Senate to Consider Violence Against Women Act
by Rachel L. West, MSW, LMSW
The Political Social Worker
The United States Senate will consider a bill to re-authorize the Violence Against Women Act of 1994 (VAWA) S.47 on Monday, February 4th. Last spring Congress failed to reauthorize the act for the first time since its initial passing in 1994. The House GOP blocked the bill’s passage because they objected to additional provisions that would extend protections and services to immigrant women, Native American women on reservations, and the LGBT community.
The difference between the 2013 version of the bill and the failed 2012 bill is that this time it does not include increasing the number of U Visas for immigrant survivors of domestic violence. This change was made in an attempt to prevent a blue slip problem.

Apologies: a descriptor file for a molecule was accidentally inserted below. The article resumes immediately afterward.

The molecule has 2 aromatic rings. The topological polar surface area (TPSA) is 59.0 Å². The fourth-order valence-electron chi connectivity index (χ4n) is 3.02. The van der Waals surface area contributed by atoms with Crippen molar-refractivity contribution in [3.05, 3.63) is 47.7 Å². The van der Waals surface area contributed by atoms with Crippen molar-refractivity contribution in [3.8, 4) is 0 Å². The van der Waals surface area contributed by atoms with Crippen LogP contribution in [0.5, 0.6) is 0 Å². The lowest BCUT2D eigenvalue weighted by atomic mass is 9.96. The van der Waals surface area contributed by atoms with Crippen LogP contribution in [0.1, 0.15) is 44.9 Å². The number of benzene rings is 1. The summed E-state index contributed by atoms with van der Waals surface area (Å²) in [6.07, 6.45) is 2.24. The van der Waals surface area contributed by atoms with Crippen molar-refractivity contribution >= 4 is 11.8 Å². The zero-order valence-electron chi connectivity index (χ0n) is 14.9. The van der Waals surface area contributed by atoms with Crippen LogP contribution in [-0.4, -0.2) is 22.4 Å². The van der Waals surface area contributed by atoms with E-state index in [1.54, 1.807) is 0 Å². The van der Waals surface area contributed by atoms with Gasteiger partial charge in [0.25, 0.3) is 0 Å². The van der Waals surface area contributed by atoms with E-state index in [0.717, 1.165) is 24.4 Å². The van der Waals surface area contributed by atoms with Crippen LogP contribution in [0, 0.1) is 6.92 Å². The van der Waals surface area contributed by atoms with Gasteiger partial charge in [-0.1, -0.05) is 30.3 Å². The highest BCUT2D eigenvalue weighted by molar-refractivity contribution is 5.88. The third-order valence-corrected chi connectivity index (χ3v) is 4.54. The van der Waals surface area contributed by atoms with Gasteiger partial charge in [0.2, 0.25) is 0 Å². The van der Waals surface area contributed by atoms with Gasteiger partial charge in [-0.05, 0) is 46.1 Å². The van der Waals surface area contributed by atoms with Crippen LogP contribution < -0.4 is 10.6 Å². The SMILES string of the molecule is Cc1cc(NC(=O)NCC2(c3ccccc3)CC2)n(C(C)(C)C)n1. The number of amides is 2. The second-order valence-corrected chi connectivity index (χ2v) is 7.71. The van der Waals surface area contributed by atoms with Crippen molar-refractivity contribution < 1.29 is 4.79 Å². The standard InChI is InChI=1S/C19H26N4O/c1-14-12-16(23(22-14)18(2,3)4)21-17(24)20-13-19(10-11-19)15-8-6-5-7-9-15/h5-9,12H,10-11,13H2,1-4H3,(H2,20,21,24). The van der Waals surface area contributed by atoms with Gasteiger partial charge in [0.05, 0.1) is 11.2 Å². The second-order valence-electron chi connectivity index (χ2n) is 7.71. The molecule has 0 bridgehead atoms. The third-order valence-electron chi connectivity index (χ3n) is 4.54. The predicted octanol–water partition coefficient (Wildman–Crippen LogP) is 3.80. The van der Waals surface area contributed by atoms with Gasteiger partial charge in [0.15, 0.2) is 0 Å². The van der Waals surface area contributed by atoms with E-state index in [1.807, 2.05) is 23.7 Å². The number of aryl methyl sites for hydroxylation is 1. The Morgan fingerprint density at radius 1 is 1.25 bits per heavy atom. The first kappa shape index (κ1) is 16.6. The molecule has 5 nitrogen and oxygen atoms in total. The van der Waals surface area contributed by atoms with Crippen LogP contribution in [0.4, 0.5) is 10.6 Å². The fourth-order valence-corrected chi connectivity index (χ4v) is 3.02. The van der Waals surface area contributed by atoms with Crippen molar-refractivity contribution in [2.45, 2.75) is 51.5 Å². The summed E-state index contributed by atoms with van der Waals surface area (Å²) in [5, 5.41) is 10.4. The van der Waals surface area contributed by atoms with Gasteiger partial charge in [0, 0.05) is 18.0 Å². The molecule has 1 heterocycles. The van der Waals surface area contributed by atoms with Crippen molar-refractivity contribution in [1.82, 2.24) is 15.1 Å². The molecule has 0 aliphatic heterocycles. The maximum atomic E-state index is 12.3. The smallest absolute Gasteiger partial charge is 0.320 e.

S.47 was introduced by Sen. Patrick Leahy (D-VT) on January 22nd and so far has 59 cosponsors. On that same day Rep. Gwen Moore (D-WI) introduced the House version of the bill, H.R.11, which currently has 158 cosponsors.
The Office of Violence Against Women (OVA), which is part of the Department of Justice, is responsible for implementing VAWA. You can find out more, including past reports on the effectiveness of programs funded though VAWA, at the OVA website.
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Photo Credit: http://upload.wikimedia.org/wikipedia/commons/8/85/2011_State_of_the_Union_fisheye.jpg By Lawrence Jackson (Executive Office of the President of the United States) [Public domain], via Wikimedia Commons